Biz Tips: Shark Tank: Cubicall, Doughp, Saucemoto, and Deskview

Biz Tips: Shark Tank: Cubicall, Doughp, Saucemoto, and Deskview

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Shark Tank: Cubicall, Doughp, Saucemoto, and Deskview

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Four businesses, Cubicall, Doughp, Saucemoto, and Deskview, entered the Shark Tank hoping to secure an investment and partnership with one or more of the Sharks. Three businesses would prove to be successful in their efforts while one company left the Shark Tank without an offer.

Cubicall Lands a Deal With Barbara Corcoran

Nick and Anthony Pucci are seeking $350,000 for 10% equity in their company, Cubicall. While an open floor plan in an office can be great for collaboration and cutting costs, most employees are less productive because of it. A lack of sound and visual privacy is one of the biggest strains on employee morale. Cubicall is a modern phone booth for offices that focuses on the four pillars of privacy needs: audio, visual, territorial and information. The product ships flat and can easily be assembled in even the most space-conscious offices.

Cubicall has sold approximately $500,000 of product in the last 12 months through direct sales efforts. Because their margins are so thin, they are unable to sell through distribution while remaining in an appealing price range. Although the market potential justifies the need for this product, the Sharks are concerned that this is a highly competitive market that already has 4 main competitors. They worry that someone could steal their design and undercut their margins. Despite concerns, Cubicall receives offers from both Kevin O’Leary and Barbara Corcoran. They ultimately decide to partner with Barbara Corcoran for an investment of $350,000 in exchange for a 25% share of the company.

Doughp Impresses The Sharks But Fails to Strike a Deal

San Francisco’s first cookie dough bar, Doughp, is serving the nostalgia of eating cookie dough by the scoop. Owner and operator Kelsey Witherow came to the Shark Tank seeking $450,000 in exchange for 10% equity of her company. This millennial brand is serving over 20,000 customers each month in their single brick and mortar location. The Sharks are impressed by the branding and creative product naming as well as by Kelsey’s operational skills. In the year and a half that Doughp has been in business, they have earned $850,000 in sales through direct sales with incredible margins.

Although the Sharks think that she is an amazing business owner and one of the best business operators that has ever been in the Shark Tank, they are concerned that her valuation is way too high. The Sharks are also concerned that the product would be going against their beliefs in healthy eating and getting a handle on the obesity epidemic in America. Because of these reasons, the Sharks decline to extend Doughp an offer, but look forward to their continued success and growth.

Saucemoto is Everything The Sharks Didn’t Know They Needed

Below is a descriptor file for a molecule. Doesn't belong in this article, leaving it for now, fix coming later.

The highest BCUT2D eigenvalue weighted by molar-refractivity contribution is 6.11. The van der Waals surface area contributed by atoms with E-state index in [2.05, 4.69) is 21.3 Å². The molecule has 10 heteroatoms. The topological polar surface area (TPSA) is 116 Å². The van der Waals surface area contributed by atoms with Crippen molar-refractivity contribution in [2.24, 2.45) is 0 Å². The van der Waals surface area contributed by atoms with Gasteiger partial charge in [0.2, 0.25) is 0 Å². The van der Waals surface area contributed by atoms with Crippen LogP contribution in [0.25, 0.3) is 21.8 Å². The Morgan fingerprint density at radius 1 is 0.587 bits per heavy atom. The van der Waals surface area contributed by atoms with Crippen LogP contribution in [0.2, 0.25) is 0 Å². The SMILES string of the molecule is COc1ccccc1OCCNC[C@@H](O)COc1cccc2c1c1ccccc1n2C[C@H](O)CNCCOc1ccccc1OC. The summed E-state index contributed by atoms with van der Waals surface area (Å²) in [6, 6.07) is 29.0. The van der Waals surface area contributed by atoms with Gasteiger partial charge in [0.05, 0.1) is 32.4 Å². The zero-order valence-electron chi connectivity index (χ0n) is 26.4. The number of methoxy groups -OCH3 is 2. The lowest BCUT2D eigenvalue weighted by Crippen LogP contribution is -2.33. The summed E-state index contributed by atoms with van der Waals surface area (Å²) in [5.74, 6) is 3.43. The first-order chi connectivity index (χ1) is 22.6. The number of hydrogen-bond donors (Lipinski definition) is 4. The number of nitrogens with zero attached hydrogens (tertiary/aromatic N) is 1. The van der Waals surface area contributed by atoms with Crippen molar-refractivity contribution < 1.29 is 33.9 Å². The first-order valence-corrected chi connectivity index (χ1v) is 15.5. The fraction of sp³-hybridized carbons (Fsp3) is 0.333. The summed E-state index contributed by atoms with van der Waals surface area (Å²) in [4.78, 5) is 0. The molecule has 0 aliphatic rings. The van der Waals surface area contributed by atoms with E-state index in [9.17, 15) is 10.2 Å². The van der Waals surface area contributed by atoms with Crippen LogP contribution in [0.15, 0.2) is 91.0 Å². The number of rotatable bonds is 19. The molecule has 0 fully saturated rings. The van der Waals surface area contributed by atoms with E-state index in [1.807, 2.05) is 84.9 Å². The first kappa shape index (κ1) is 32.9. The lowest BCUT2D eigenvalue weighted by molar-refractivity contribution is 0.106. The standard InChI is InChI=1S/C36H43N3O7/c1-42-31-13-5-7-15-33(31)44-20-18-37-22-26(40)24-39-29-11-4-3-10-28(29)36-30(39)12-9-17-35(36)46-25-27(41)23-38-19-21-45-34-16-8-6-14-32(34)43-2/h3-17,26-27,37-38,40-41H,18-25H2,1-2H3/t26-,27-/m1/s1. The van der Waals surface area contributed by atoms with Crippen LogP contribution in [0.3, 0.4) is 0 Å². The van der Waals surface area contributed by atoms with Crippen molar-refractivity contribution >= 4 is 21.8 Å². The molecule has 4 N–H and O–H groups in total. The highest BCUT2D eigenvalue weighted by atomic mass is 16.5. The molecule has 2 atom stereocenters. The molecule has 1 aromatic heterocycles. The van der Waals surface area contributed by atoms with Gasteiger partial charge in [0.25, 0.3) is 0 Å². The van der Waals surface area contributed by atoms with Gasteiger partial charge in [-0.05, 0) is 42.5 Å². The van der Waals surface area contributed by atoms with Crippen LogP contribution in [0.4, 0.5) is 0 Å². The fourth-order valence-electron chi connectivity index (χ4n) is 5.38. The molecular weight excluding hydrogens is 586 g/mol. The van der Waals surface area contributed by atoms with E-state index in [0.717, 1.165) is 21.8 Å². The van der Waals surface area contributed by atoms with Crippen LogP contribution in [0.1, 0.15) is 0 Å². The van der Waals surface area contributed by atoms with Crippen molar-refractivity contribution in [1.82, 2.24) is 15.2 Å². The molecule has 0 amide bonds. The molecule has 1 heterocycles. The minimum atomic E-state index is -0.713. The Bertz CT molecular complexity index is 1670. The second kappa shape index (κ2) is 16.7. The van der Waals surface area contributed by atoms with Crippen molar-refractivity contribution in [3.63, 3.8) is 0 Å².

Longtime friends and inventors of Saucemoto, Tony Lahood, William Moujaes, and Michael Koury, came to the Shark tank in hopes of landing a strategic partner willing to invest $45,000 for a 15% share in their company. The idea for Saucemoto was born after sauce from a drive-through restaurant was spilled in Tony’s brand new car. They specially designed the Saucemoto to clip to a vehicle’s air vent and hold sauce from a variety of major fast food restaurants.

Although the Sharks are initially skeptical of the product and business potential, they begin to see the opportunity to market it as a promotional product or an upsell through drive-through restaurants. Saucemoto would like to land a Shark that can help point them in the right direction to continue to expand the sales of their product. Multiple Sharks offer investment opportunities, but Saucemoto decides to accept Kevin O’Leary’s deal for $45,000 for a 25%, equal partnership, share.

Deskview Partners With Kevin O’Leary

In the age of glass office structures, Jason Grohowski and Mike Bolos have created a standing work station that attaches quickly and easily to internal and external glass walls. Each standing station is overengineered using suction force and aerospace grade aluminum to easily hold office equipment. Because the desk is portable, it can be easily moved around the office as well as added to consumer and retail spaces such as coffee shops.

The Sharks like the design but are concerned that the price is too high. They also have varying opinions on if the product should be sold direct-to-consumers or B2B through distribution. Lori Greiner and Kevin O’Leary both extend offers to Deskview, however, Jason and Mike are more comfortable with Kevin’s offer because they don’t have to surrender as much equity. Deskview accepts Kevin O’Leary’s offer and is excited to work him to guide their company strategy moving forward.

What did you think of the businesses on this episode of the Shark Tank? Would you invest in any of these companies or buy their products? Start the conversation in the comments below!

Shark Tank airs Sunday at 10:00 EST on ABC.

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